We Must Conjure Our Gods Before We Obey Them

Lecture | November 6 | 6:30-8 p.m. |  BAMPFA

 Michael Rock, 2x4 Inc.

 Department of Architecture

Design has become so elastic it is applied universally from chromosomes to climate change. We design spoons and tables and rooms and houses and computer programs and cities and power grids and national identities and international treaties and defense systems and, when all else fails, military campaigns. If design is anything that is planned and brought to fruition by human ingenuity, we’ve reached the point where, as Mark Wigley and Beatriz Colomina aptly observe “the planet itself has been completely encrusted by design as a geological layer.” At the heart of it all is the deeply human desire for coherence. Coherence means simply figuring out how things stick together but since it’s we who are doing the sticking, the orders we create are a reflection of our own desires. Since there is so much design in the world, and so little un-designed, the coherences we conjure grow to assume the sheen of inevitability. Design solidifies, and naturalizes, things that start off as opinions, stories and traditions and so supplies the form to the fictions by which we live. But while we tend to think that design exists to serve us, the reverse is true: once established it’s almost impossible think outside the the systems and structures we create to frame our lives.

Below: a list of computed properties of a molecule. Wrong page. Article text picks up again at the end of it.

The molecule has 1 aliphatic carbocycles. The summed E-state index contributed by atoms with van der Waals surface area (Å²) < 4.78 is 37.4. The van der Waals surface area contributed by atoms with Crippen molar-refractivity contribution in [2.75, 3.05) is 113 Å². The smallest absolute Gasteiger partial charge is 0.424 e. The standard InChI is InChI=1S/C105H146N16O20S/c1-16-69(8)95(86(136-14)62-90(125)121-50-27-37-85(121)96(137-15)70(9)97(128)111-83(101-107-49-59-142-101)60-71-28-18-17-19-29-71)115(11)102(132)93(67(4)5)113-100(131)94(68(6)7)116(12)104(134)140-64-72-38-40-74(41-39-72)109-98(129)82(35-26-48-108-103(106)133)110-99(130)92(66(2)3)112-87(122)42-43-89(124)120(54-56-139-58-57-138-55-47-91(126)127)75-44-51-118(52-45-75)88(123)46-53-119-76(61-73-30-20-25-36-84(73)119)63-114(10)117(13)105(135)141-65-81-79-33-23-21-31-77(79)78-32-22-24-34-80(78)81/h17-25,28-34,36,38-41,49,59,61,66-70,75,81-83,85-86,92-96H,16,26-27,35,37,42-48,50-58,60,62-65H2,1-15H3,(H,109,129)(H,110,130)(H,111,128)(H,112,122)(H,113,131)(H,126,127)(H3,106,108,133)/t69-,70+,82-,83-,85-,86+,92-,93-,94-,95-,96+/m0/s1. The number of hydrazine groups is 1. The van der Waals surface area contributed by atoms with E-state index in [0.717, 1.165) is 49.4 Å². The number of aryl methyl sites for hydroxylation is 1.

lara@berkeley.edu